Free Periods (1)

Free Periods Should Have More Freedom

Junior Avery Herman anxiously awaits to leave school. Photo: Conor Pelletier

Junior Avery Herman anxiously awaits to leave school. Photo: Conor Pelletier

We all know the feeling. It’s a Monday, you were up late Sunday night finishing your AP U.S. History and AP Spanish homework, and you have a first period free. You are grateful for having the free period, but you think to yourself: “I wish I could just sleep in right now.” A similar thought occurs when you have last period free on Friday and you wonder to yourself, “Why can’t I just leave right now?” These exact thoughts should turn from just a dream into reality at the Academy.

First and foremost, aside from the school’s need to take attendance, there is no reason to be at Pace if you have first period free. A Pace student should be offered the choice between sleeping in or coming to Pace on time. Although Pace already has a Locke-esque, or positive, view of its students and the way they are allowed to have much freedom within the borders of the Pace campus, Pace students should be allowed to have even more freedom in their utilization of their free periods. If Pace already believes that students will use their free time productively, students should also be allowed to choose whether or not they want to come in during their first period free.

The same goes for having last period free. Although Pace already allows seniors who have last period free to leave campus, this same privilege should be extended to other classes as well. Last period frees are, typically, very unproductive and many Pace students merely oscillate between staring at their phones and the clock. If Pace students were allowed to leave when they have last period free, they would gain better decision-making skills, as students would soon learn to know where they need to be during the day.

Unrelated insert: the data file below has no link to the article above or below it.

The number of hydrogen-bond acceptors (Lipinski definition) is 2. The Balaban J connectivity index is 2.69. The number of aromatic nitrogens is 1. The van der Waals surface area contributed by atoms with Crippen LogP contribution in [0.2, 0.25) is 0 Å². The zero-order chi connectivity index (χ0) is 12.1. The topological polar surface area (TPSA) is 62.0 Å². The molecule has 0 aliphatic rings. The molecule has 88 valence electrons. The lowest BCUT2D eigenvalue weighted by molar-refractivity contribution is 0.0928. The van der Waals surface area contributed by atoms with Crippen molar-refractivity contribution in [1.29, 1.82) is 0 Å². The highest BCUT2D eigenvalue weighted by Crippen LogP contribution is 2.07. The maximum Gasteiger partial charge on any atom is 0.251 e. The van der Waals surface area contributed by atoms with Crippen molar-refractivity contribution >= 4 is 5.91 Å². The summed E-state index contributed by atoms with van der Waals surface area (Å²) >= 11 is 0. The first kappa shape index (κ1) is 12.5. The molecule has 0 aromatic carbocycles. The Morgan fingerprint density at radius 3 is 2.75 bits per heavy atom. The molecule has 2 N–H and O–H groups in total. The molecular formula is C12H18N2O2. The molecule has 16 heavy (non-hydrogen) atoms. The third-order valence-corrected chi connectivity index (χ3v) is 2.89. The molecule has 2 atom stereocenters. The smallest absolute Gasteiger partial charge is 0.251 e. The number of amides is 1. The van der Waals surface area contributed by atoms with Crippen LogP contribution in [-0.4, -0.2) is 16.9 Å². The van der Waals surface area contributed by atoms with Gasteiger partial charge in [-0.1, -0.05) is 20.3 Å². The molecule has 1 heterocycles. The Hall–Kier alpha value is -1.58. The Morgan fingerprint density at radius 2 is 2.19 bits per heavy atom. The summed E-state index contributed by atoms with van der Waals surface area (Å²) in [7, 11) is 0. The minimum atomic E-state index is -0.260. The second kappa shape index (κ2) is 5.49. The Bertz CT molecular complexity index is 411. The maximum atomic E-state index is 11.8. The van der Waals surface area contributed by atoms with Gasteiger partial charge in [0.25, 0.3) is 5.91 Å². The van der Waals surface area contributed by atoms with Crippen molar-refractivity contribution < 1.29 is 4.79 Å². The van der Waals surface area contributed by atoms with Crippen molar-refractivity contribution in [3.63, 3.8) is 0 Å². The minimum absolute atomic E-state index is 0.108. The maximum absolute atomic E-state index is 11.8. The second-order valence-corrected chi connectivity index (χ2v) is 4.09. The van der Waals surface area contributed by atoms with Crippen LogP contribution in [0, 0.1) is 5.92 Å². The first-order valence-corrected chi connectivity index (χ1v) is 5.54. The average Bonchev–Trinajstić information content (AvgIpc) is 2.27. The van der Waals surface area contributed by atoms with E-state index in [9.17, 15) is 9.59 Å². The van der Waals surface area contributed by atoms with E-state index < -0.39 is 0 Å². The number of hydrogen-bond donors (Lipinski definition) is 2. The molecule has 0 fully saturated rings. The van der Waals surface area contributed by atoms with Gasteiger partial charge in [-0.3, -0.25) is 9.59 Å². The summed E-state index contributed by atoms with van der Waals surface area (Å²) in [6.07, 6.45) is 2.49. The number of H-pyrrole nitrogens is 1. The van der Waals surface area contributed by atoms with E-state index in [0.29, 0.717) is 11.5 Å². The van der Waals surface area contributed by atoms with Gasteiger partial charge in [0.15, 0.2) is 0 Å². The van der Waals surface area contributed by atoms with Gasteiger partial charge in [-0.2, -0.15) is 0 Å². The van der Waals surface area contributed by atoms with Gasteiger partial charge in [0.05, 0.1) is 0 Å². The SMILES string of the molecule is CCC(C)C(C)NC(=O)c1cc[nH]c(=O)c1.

Pace Academy students also would not have the ability to abuse this privilege. Just as if a student was present during first period free, a student would be issued demerits if they were not on time to class. Pace students would also have the ability to possibly go home before practice. Students who live far from Pace would likely not be able utilize this alternative to sitting around mundanely staring at the clock. Nevertheless, it would positively impact the Pace community, increasing student happiness and giving students more leeway to make their own decisions.